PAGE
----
Friday, January 16, 2015

5 x 5 Book Review: The Secret History of Wonder Woman

1. First of all, this book by Jill Lepore is not a secret history of Wonder Woman in the sense that it tells the story of Diana of the Amazons, Wonder Woman, superhero, associate of Superman and Batman, member of the Justice League, &c. This is  the secret history of the creation of that character: how the motivations and values and experiences of William Moulton Marston and his associates and his unusual, cobbled-together family all fed into the Wonder Woman mythos. There are call-outs to the comics themselves, of course, and quite a few samples of four-color panels among the illustrations, but the book is more in the nature of an author biography and less an exegesis of an oeuvre; more Will in The World than Asimov's Guide to Shakespeare.

2. And this is not the secret history of Wonder Woman's creator that every comics fan thinks they know. Lepore covers the usual bases: Moulton was a psychologist (well, yes, technically - but with a much more checkered academic profile than we think); Marston was the inventor of the lie detector (well, yeah, kinda - he invented one of them); Marston was a polygamist with two wives (well, yeah, sorta - more accurately, he and his wife shared an additional wife); Marston was into dominance and submission (well, yeah, you could say that - but not in the way that most people imagine). Where the book breaks new and exciting ground is in exploring the heretofore unexamined aspects of Marston's adventures: his identity as an entrepreneur, almost an impressario; his early connections to the suffragist and feminist movements; his close connection to Margaret Sanger, the slightly tarnished saint of the movement that would become Planned Parenthood; and how he used his total control over the creation, writing, and presentation of Wonder Woman to forward his philosophies.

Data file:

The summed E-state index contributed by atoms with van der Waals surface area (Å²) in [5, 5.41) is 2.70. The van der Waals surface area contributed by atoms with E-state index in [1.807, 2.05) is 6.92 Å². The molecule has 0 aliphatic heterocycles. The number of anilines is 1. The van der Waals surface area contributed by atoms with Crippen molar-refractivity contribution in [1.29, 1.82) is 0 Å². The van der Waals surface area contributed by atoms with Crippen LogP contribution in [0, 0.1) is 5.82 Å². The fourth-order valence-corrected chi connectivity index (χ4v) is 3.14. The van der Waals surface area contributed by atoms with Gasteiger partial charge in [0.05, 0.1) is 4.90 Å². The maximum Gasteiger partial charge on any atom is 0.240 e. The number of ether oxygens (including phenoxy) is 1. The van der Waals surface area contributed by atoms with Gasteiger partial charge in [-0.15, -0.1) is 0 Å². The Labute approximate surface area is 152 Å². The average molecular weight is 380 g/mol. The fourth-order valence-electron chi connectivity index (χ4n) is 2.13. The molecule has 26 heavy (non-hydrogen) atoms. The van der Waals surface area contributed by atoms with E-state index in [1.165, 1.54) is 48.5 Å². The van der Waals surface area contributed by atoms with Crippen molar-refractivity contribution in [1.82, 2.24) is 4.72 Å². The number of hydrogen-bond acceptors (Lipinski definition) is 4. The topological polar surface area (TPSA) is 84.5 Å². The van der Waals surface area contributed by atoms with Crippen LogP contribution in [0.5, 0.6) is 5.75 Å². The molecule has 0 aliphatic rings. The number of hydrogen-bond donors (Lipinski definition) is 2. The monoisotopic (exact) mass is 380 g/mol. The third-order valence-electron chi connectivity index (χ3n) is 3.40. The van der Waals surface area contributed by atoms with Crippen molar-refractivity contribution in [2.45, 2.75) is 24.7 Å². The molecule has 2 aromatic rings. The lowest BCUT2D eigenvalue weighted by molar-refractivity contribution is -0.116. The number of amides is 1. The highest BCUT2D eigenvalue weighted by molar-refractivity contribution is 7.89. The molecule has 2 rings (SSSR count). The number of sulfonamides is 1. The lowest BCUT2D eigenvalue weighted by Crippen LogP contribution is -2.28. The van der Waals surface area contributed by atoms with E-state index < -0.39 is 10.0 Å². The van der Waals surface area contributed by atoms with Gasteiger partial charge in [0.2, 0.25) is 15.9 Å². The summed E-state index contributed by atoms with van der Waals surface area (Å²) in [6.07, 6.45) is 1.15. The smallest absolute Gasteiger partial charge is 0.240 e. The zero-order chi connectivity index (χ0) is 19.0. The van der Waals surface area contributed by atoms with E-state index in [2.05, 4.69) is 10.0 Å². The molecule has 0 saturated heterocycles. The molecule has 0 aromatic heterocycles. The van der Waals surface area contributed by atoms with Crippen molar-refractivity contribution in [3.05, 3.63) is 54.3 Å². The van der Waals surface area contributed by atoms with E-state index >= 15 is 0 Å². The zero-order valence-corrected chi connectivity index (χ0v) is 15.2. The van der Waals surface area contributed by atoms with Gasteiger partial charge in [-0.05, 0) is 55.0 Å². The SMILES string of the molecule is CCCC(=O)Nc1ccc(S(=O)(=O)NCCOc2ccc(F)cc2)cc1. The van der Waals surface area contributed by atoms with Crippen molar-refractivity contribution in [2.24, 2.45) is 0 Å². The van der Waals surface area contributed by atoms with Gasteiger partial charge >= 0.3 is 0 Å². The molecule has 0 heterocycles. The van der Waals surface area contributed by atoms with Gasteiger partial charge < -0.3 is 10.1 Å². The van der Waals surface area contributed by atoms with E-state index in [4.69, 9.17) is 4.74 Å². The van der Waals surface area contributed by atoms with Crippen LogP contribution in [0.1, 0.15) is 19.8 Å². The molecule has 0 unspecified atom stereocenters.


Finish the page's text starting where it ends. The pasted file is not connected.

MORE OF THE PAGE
3. In fact, this is not really a comic-book-book. Lepore was apparently not a comics fan, someone seeking to unearth the treasure of her favorite fandom. She is a professor of American History and a cultural historian; she has written on the American experience through the lenses of language, the concepts of life & death, Colonial era war, post-independence race relations, and the writings of Ben Franklin's sister. She brings the same scholarship and seriousness of purpose to her inquiry into Marston. Her non-fan's take on the sections delving into the comic book subculture brings a fascinating perspective and sensibility and only occasionally misses a nuance. This book deserves to be shelved with David McCullough or Doris Kearns Goodwin as much as with Douglas Wolk or Scott McCloud.

4. Speaking of scholarship, the research evident in the book astonishing. The work of a historian - the sifting of documents, the collation of information, the verification of sources - is palpable on every page. This is a virtuoso demonstration, a talented scholar marshaling primary sources to build a coherent picture of obscure events and adding insightful analysis to make meaning. I am tempted to use this as the model text for my research writing class: you can almost inhale the scholarship.

5. Notwithstanding its rigor, the book is a wonderful read. I read mostly non-fiction these days, and much of it can be a slog; this book was quite the opposite. I took it as a vacation book on a trip to California and I could not have been more pleased. Lepore's prose is cogent and springy and occasionally charmingly idiosyncratic. Besides learning a lot, I enjoyed the book immensely. Read it and see for yourself.

The Secret History of Wonder Woman
Jill Lepore
Alfred A. Knopf, New York

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